Adam Brand, an Indianapolis native and resident maker, started a web design business immediately out of high school and went on to design websites and web applications for hundreds of Indiana companies. From there, he has participated in founding multiple companies from marketing to manufacturing.
As an avid DIYer and skilled craftsman, Adam has never shied away from taking on the most ambitious of maker challenges. He now designs and manufactures most of our maker furniture in the 1st Maker Space shop as Vice President of Operations.
Kim Brand is an Indianapolis born entrepreneur who has started and grown many technology companies since graduating from IUPUI in 1975 with a degree in mechanical engineering technology. In 2013 he co-founded an industrial 3D printing company named 3D Parts Mfg. He aims to bring shop class back to schools and enthusiasm for learning back to classrooms.
He is on the board of EmployIndy and chairs their Youth Committee. He is a member of the Indianapolis Rotary Club and an adjunct professor of Informatics at IUPUI’s School of Informatics and Computing. In the past, Kim served as the technical editor for two maker-relevant "For Dummies" books: 3D Printing for Dummies, 2nd Edition, and Fabrication for Dummies which is soon to be published.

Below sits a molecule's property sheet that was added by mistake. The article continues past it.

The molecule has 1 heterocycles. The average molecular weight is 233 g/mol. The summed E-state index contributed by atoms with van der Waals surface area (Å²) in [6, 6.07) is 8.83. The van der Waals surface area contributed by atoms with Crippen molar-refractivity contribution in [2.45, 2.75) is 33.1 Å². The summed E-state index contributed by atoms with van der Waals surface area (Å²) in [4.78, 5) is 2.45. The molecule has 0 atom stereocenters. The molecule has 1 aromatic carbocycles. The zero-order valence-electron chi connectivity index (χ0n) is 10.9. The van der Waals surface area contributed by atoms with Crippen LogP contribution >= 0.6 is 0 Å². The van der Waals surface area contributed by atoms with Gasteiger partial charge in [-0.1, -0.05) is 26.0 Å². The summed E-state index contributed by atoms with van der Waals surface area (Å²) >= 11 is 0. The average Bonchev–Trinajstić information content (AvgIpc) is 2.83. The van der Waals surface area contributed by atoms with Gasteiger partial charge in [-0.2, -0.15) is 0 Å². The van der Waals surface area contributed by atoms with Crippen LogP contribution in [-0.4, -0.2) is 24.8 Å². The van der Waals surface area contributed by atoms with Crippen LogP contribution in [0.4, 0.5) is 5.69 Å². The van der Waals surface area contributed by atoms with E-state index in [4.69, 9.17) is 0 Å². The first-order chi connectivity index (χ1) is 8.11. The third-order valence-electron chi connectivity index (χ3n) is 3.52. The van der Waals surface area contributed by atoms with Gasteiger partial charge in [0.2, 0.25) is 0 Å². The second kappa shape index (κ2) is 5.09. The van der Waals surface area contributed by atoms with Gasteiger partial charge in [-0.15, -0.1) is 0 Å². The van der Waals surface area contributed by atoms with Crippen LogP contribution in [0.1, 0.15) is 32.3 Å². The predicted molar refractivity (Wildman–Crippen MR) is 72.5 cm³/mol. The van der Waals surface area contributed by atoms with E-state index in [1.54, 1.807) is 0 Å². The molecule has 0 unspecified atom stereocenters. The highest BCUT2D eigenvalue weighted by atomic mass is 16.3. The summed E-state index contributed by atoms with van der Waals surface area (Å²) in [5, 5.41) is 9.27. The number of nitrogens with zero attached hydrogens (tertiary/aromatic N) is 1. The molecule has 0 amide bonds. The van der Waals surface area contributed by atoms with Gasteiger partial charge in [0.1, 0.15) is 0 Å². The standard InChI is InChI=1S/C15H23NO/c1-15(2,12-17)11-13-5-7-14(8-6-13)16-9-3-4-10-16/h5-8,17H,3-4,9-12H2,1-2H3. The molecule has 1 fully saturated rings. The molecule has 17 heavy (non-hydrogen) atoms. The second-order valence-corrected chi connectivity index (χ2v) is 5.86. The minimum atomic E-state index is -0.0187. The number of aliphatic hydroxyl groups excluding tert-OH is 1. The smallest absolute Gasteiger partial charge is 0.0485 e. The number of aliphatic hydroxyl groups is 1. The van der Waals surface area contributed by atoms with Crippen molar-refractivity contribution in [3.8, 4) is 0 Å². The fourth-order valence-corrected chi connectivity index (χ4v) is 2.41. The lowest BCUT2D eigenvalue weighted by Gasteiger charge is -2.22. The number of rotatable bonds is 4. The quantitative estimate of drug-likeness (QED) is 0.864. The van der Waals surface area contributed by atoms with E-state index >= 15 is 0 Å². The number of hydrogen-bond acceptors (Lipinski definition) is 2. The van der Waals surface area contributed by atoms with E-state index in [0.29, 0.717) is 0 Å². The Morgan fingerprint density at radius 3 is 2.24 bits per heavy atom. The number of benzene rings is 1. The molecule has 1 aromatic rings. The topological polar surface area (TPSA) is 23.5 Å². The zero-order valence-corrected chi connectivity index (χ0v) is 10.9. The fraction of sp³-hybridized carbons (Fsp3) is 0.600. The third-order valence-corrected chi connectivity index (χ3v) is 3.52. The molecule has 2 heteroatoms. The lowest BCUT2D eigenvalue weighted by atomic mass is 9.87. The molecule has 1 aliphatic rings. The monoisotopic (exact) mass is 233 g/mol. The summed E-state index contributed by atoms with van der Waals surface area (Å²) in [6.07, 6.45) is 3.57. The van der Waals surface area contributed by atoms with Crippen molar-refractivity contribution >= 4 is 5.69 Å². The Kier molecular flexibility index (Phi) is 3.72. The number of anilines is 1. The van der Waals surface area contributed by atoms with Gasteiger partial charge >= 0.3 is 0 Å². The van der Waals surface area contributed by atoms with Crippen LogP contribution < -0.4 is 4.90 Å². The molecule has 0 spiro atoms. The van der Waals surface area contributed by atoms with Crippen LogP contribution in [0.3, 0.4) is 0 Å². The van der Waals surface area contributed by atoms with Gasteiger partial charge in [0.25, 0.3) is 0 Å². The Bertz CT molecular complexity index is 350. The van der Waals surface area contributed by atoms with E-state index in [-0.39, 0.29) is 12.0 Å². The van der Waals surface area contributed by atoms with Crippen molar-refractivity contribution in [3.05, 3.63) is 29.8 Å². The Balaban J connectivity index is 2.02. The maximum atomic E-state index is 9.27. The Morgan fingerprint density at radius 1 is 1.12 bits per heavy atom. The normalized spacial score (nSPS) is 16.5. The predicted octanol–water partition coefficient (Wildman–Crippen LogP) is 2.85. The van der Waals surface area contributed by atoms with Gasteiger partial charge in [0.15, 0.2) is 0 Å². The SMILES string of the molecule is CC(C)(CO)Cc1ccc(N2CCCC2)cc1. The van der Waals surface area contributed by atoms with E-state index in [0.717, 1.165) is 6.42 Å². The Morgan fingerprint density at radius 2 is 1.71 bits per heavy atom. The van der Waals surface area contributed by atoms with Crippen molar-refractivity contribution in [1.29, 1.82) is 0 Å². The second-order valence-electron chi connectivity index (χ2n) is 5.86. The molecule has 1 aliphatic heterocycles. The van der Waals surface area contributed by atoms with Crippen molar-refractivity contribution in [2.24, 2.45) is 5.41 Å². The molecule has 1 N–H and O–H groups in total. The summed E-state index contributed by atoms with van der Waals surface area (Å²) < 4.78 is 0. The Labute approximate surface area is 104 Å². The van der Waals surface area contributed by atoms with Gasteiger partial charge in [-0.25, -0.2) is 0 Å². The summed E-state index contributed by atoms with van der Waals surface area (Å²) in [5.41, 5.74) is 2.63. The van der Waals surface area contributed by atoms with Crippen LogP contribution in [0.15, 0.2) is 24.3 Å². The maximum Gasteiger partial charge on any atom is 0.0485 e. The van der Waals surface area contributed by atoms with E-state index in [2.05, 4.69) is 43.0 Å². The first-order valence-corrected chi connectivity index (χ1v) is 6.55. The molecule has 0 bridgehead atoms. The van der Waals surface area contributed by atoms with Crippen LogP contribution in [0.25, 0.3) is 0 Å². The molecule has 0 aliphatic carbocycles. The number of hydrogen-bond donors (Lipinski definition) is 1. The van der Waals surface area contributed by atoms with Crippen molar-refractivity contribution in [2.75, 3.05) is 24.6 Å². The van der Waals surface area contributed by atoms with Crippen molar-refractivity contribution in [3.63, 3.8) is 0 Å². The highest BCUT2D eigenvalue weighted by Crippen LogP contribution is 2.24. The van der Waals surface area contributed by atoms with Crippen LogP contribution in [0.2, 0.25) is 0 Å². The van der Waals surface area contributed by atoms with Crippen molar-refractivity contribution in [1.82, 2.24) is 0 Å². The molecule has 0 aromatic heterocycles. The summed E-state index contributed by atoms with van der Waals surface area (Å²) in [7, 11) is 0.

Amber is the Education Director and one of the newest members of the 1st Maker Space team. Amber leads the curriculum development and professional development for 1st Maker Space. Amber spent over twenty years teaching upper elementary in Hamilton Southeastern Schools. During her tenure, she taught a variety of subjects, but fell in love with STEM. She created a classroom makerspace, at the cusp of the maker movement, that was collaborative, problem-based and student driven. Her classroom maker projects gained the attention of Mayor Scott Fadness of Fishers, IN, the Indiana Department of Homeland Security and Congresswoman Susan Brooks. Amber has an M. Ed. in Curriculum Development and has a passion for developing curriculum and designing lessons that engage students with hands-on learning.